Definition of tempestuous in English:

tempestuous

adjective

  • 1Characterized by strong and turbulent or conflicting emotion.

    ‘he had a reckless and tempestuous streak’
    • ‘He is assertive, abrasive and aggressive, a tempestuous man of passion.’
    • ‘He brought strong intensity and passion to Bellini's tempestuous masterpiece.’
    • ‘The potentially damaging book comes after an apparent thawing of relations between the prime minister and his chancellor, with well placed insiders saying the often tempestuous relationship is on its most even keel in years.’
    • ‘Basketball's tempestuous superstar had been ordered to stay at the house since prosecutors said last week they would charge him and his uncle with assault, terroristic threats and related offences.’
    • ‘Your relationships have been tempestuous, right?’
    • ‘It is still hard to fathom how it is that people can be so tempestuous, so very emotionally self-indulgent, around those who really shouldn't be expected to put up with it.’
    • ‘It's basically about a relationship, a passionate tempestuous relationship.’
    • ‘Only at that climactic moment - after extended tempestuous debate, jockeying, and tactical manoeuvres - was the Speaker's political preference made clear.’
    • ‘She doesn't know Corinne, has no experience of the depth and complexity and interlinked contradictions that make up this intense, tempestuous, extraordinary woman.’
    • ‘At the basic level Scarlett is a tempestuous heroine out of a bodice-ripping historical novel, a focus for fantasy projection on the part of far more sedate women.’
    • ‘I think I have a much more tempestuous and eventful amorous life than the average middle-class citizen, but I wouldn't agree that I necessarily behaved dishonourably.’
    • ‘As a Third World postcolonial feminist scholar and activist, I look back to my tempestuous teenage years in India, when my heroes were great revolutionaries.’
    • ‘It's said that he is ‘difficult’, ‘broody’, ‘paranoid’ and afflicted by a tempestuous and confrontational character.’
    • ‘The General often seems to use reason and intelligence to paper over an emotionally tempestuous nature, and I wonder if his reaction to being ruled out of the running to lead Europe might have had something to do with this statement's odd-ness.’
    • ‘Parents under pressure may be less tolerant of tempestuous adolescent behavior, he believes, causing additional conflict.’
    • ‘Gone was the mercurial, tempestuous socialite who didn't know what she wanted, swung from mood to mood, loved childish games, or danced the night away.’
    • ‘She'd be childlike, tempestuous and unpredictable.’
    • ‘Scorpios are supposedly the most passionate, stormy and sensitive sign of the zodiac and choosing gifts for these types can be tricky - on the one hand you have an easily hurt lovebunny, on the other, a tempestuous individual.’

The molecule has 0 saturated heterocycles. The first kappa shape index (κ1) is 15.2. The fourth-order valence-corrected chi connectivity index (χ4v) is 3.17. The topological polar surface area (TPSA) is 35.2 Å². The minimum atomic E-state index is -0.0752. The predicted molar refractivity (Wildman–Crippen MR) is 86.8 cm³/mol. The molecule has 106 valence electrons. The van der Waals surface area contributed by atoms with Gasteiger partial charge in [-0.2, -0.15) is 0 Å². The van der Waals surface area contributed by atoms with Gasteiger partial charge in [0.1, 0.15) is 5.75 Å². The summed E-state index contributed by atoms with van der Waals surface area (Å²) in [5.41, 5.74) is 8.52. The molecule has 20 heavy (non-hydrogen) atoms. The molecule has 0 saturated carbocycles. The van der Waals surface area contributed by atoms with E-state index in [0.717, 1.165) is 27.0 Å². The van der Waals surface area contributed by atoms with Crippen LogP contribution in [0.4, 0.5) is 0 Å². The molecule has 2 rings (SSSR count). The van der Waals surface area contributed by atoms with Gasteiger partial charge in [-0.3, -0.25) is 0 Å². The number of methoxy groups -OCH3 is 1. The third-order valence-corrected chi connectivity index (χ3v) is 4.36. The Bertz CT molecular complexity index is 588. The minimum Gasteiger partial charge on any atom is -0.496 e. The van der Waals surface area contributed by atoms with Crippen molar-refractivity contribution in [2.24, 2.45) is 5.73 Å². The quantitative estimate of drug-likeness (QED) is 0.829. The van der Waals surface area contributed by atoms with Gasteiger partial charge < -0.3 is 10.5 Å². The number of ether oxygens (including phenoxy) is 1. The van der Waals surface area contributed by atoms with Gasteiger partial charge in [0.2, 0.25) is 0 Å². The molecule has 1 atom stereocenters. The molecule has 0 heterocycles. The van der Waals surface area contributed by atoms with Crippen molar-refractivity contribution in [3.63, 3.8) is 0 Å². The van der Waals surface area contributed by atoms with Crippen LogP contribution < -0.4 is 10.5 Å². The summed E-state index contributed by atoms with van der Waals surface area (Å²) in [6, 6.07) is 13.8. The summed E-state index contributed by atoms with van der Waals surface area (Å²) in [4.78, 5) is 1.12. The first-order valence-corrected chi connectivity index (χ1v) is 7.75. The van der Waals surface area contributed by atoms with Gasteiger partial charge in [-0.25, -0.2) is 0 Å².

• ‘A fiery, tempestuous reading of the Allegro non troppo had just the right contrasting hues of aristocratic grace.’
    • ‘He had a tempestuous life in turbulent times.’
    turbulent, stormy, tumultuous, violent, wild, lively, heated, explosive, uncontrolled, unrestrained, feverish, hysterical, frenetic, frenzied, frantic
    emotional, passionate, intense, impassioned, fiery, temperamental
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  • 2Very stormy.

    ‘a tempestuous wind’
    • ‘Unforgiving dry, and tempestuous rainy seasons ensure that mankind's foothold here will forever be tenuous.’
    • ‘What induced this stormy outburst on this tempestuous May morning?’
    • ‘And if tempestuous catabatic winds blow, the itinerary allows plenty of time to wait them out in four-season tents.’
    • ‘It's common knowledge that the tempestuous winter months put our vehicles through greater stress and strain, and can often make minor imperfections into major malfunctions.’
    • ‘But not long after there arose against it a tempestuous wind, called Euroclydon.’
    • ‘It will be a difficult task as the ship has become overloaded, capricious and the ocean is tempestuous.’
    • ‘Azure blue and tranquil one moment when kissed by the sun and flattened by breeze; tempestuous and grey the next, whipped by fierce wind and powerful current.’
    • ‘They were tossed upon a tempestuous sea.’
    • ‘The offshore waters are typically tempestuous, but winds in the channel's eastern bight will be only 10 to 15 knots.’
    • ‘She frequently braves tempestuous weather in the little eight-seater Britton Norman, specially designed to cope with the wilds of the North Sea, and similar to the planes they use in the Antarctic.’
    • ‘His peaceful white face was turned full towards the sky — a livid shadow falling upon it from the tempestuous clouds.’
    • ‘We see single plants on a beach, cliffs beside water pressing in on the painter, the waves still or tempestuous, reflecting the wild vagaries of his mind.’
    • ‘His eyes were stormy green, like a tempestuous patch of sky right before the tornado siren goes off, with a layer of translucent blue like the heavens beneath fluffy clouds.’
    stormy, blustery, squally, wild, turbulent, windy, gusty, blowy, rainy, thundery, rough, choppy
    turbulent, stormy, tumultuous, violent, wild, lively, heated, explosive, uncontrolled, unrestrained, feverish, hysterical, frenetic, frenzied, frantic
    View synonyms

Origin

Late Middle English: from late Latin tempestuosus, from Latin tempestas (see tempest).

Pronunciation

tempestuous

/tɛmˈpɛstjʊəs/